Blogs

  • ISC DHCP moves to MPL 2.0 license

    We have decided to move ISC DHCP to the Mozilla Public License (MPL 2.0). In 2016 we re-licensed BIND and Kea under the Mozilla Public License 2.0.  At the time we solicited public comment, and talked to many stakeholders about it. In the end, we didn’t see any negative impact on our users from that change.  Now we plan to make the same shift from

    Read more
    0
  • BIND9 CVEs – Days from Report to Disclosure

    Over the past five years, we have taken on average, 32 days to publicly disclose a BIND vulnerability, from the time we receive the first report.   Typical steps from report to disclosure include: Set-up secure email link with reporter, request more details Reproduce in house (this can take a while, particularly if the reporter can’t provide enough detail) Team

    Read more
    0
  • BIND and ISC DHCP Bug DB opening for Guest users

    We are excited to announce that, beginning July 7th, we will finally be enabling read-only Guest access to our BIND and DHCP bug database. I know what you are thinking. Every other open source project has had an open bug database for years. What took ISC so long? First problem: Software support for Guests First of all, our issue tracker

    Read more
    0
  • I/O Efficient GZip Compression of Packet Captures

    One of the major challenges with logging network traffic is that it is very disk I/O intensive. It can also require a lot of storage. The storage requirements often lead to the use of file compression algorithms such as gzip to reduce the amount of disk space needed. For DNS traffic this can typically result in an 80% reduction in

    Read more
    0
  • Funding Kea

    Kea 1.2.0 was released a couple of days ago. You may have noticed that there are two new premium features available. We have received some questions. Is Kea becoming commercial? No. Kea is and will remain open source. Fears that Kea is becoming a commercial product are simply not true. Our first commercial add-on – the Kea Forensic Logging library –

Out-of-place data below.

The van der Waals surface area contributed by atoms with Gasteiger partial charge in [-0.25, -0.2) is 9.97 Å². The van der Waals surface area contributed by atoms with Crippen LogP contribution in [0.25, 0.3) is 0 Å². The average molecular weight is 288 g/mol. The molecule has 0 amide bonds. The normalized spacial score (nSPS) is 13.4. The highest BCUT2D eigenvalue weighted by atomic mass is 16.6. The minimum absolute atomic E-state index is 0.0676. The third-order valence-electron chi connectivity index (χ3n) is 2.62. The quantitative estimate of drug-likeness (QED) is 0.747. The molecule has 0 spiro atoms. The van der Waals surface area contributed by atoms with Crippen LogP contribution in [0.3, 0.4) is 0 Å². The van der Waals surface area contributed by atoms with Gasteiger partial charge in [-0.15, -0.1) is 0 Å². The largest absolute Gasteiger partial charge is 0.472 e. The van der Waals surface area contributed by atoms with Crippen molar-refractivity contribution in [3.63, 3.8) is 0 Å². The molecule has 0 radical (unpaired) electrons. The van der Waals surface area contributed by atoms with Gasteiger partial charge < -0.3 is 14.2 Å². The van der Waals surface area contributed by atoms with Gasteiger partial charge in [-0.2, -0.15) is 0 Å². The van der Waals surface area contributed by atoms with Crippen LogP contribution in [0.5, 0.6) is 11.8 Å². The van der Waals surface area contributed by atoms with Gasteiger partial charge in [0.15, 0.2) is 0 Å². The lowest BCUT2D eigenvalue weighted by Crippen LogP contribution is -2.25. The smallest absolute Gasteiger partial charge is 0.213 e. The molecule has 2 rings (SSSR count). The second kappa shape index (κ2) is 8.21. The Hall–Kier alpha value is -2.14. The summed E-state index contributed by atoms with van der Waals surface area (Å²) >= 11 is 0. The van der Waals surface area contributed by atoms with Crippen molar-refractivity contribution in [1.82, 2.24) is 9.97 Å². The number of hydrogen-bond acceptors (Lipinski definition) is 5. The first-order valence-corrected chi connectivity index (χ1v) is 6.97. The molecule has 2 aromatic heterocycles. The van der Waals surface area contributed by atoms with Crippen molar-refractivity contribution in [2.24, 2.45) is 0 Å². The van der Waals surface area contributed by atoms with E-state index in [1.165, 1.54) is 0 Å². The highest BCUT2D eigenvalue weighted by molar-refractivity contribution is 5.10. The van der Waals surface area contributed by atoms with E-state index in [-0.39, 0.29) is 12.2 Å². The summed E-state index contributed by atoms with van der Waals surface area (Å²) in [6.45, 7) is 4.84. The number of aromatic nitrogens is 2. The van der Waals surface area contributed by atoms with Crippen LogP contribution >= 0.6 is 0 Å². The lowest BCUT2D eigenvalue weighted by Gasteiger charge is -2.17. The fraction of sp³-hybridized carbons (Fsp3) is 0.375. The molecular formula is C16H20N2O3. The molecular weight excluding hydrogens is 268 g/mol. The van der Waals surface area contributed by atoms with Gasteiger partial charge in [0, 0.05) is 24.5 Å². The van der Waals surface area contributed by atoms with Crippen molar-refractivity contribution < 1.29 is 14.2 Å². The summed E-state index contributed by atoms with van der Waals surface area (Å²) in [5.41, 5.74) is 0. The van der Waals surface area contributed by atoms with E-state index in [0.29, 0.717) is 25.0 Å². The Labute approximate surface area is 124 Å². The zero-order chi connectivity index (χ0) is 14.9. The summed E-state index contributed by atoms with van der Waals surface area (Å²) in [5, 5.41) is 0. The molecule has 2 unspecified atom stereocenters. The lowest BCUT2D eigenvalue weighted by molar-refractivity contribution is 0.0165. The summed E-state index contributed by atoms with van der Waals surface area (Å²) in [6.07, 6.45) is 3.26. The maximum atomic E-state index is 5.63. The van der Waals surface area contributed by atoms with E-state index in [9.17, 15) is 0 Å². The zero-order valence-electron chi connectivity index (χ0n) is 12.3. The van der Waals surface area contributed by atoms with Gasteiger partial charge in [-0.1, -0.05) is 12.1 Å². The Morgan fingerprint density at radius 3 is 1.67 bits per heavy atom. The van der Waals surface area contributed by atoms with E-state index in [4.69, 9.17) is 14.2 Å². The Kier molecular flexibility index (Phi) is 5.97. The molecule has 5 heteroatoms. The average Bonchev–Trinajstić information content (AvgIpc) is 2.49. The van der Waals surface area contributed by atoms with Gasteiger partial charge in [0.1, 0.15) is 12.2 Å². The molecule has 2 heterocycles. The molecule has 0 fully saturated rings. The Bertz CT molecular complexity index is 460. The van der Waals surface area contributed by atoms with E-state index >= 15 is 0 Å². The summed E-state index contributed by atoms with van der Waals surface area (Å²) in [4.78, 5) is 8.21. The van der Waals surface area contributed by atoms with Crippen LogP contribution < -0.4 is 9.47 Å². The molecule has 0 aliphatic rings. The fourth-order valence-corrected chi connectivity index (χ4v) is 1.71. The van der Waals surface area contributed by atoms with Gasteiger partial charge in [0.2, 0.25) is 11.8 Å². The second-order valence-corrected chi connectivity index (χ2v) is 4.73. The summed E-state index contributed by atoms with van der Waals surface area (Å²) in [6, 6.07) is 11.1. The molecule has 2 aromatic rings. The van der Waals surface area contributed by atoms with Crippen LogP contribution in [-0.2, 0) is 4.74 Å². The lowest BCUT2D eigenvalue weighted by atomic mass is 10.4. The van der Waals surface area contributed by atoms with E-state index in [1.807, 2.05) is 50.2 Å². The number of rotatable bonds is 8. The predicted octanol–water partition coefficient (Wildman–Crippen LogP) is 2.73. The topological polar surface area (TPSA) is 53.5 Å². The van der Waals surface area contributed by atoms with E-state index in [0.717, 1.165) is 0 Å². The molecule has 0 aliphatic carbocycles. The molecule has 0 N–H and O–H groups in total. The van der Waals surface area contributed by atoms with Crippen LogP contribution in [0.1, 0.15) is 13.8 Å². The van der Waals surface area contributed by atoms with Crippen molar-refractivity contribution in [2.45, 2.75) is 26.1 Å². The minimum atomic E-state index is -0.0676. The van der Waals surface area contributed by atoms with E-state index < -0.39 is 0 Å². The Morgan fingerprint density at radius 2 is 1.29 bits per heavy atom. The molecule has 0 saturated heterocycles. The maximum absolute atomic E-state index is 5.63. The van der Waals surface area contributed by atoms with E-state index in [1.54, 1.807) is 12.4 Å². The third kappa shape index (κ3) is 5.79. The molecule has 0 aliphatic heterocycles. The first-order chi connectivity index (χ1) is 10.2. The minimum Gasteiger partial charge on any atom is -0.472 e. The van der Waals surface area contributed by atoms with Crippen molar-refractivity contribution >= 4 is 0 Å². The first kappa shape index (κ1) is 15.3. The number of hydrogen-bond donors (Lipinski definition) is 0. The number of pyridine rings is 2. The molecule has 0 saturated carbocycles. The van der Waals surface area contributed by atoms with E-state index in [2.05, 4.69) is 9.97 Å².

Read more
    0
  • 0
  • BIND Updates for April, 2017

    One hundred and seventy-eight tickets were resolved with 9.9.10, 9.10.5, 9.10.5-S and 9.11.1. 35 of these were minor features or feature changes and 13 were test items. We incorporated 15 submitted patches, contributed by: Hannes Frederic Sowa (Use IP_PMTUDISC_OMIT if available) Thomas Anderson (fixing a build failure problem) LaMont Jones “This patch has been kicking around in the Debian tree for

    Read more
    0
  • 2016 Accomplishments – Another year of open source networking software

    “ISC is dedicated to developing software and offering services in support of the Internet infrastructure.” Once a year, we attempt to catalog what we did the prior year towards supporting the infrastructure.  We do have a small team who are very busy keeping F Root going, as well as the hosting services we still provide for some non-profits, but they are too busy

    Read more
    0
  • DNS Checker

    We have just released a new utility in the Apple app store. It tests recursive DNS servers for conformance against current DNS protocol specifications, especially with regard to EDNS(0) as specified in RFC 6891. Like our other utility on the app store, Dig, this is a free download, and we do not provide formal support for it. Ray Bellis, ISC’s

    Read more
    0
  • BIND 9 Refactoring

    The first release of BIND 9 was in September 2000. In the intervening 16 years, we have issued 225 more releases, give or take a few.  We have continuously added new additional features and RFCs. BIND 9 is a big project: at last count there were 691,554 lines of code* in BIND.  That is 3 times the size of PowerDNS, 5

    Read more
    0
  • Will IPv6 end address blacklisting?

    The question has risen: “is IPv6 the end of address blacklisting”?

    I think not, but the mechanisms used will likely change.

    Read more
    0
  • 2017 Root Key Rollover – What Does it Mean for BIND Users?

    Executive summary If you manage a DNS resolver, you may need to take action in 2017 due to the upcoming root key rollover. If you use BIND with “managed-keys” for the root zone or “dnssec-validation auto”, there is low risk. If you use BIND with “trusted-keys” for the root zone, you need to update your configuration. Anyone setting up a new BIND instance around the

    Read more
    0

Last modified: November 1, 2016 at 1:25 pm